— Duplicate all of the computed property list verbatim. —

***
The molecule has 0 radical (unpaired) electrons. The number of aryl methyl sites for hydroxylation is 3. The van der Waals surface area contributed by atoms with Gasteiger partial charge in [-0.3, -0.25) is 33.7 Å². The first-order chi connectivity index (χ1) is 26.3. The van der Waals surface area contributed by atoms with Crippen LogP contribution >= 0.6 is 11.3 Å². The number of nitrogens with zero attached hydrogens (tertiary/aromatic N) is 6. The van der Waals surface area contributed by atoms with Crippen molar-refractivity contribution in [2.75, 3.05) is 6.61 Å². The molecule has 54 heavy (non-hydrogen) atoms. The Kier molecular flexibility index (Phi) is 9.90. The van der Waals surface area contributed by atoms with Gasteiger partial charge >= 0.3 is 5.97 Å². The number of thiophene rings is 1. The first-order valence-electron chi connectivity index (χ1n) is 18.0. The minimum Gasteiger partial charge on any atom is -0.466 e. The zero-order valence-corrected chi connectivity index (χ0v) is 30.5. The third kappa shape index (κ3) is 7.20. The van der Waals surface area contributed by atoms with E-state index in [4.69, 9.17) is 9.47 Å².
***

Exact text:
The molecule has 0 radical (unpaired) electrons. The number of aryl methyl sites for hydroxylation is 3. The van der Waals surface area contributed by atoms with Gasteiger partial charge in [-0.3, -0.25) is 33.7 Å². The first-order chi connectivity index (χ1) is 26.3. The van der Waals surface area contributed by atoms with Crippen LogP contribution >= 0.6 is 11.3 Å². The number of nitrogens with zero attached hydrogens (tertiary/aromatic N) is 6. The van der Waals surface area contributed by atoms with Crippen molar-refractivity contribution in [2.75, 3.05) is 6.61 Å². The molecule has 54 heavy (non-hydrogen) atoms. The Kier molecular flexibility index (Phi) is 9.90. The van der Waals surface area contributed by atoms with Gasteiger partial charge >= 0.3 is 5.97 Å². The number of thiophene rings is 1. The first-order valence-electron chi connectivity index (χ1n) is 18.0. The minimum Gasteiger partial charge on any atom is -0.466 e. The zero-order valence-corrected chi connectivity index (χ0v) is 30.5. The third kappa shape index (κ3) is 7.20. The van der Waals surface area contributed by atoms with E-state index in [4.69, 9.17) is 9.47 Å².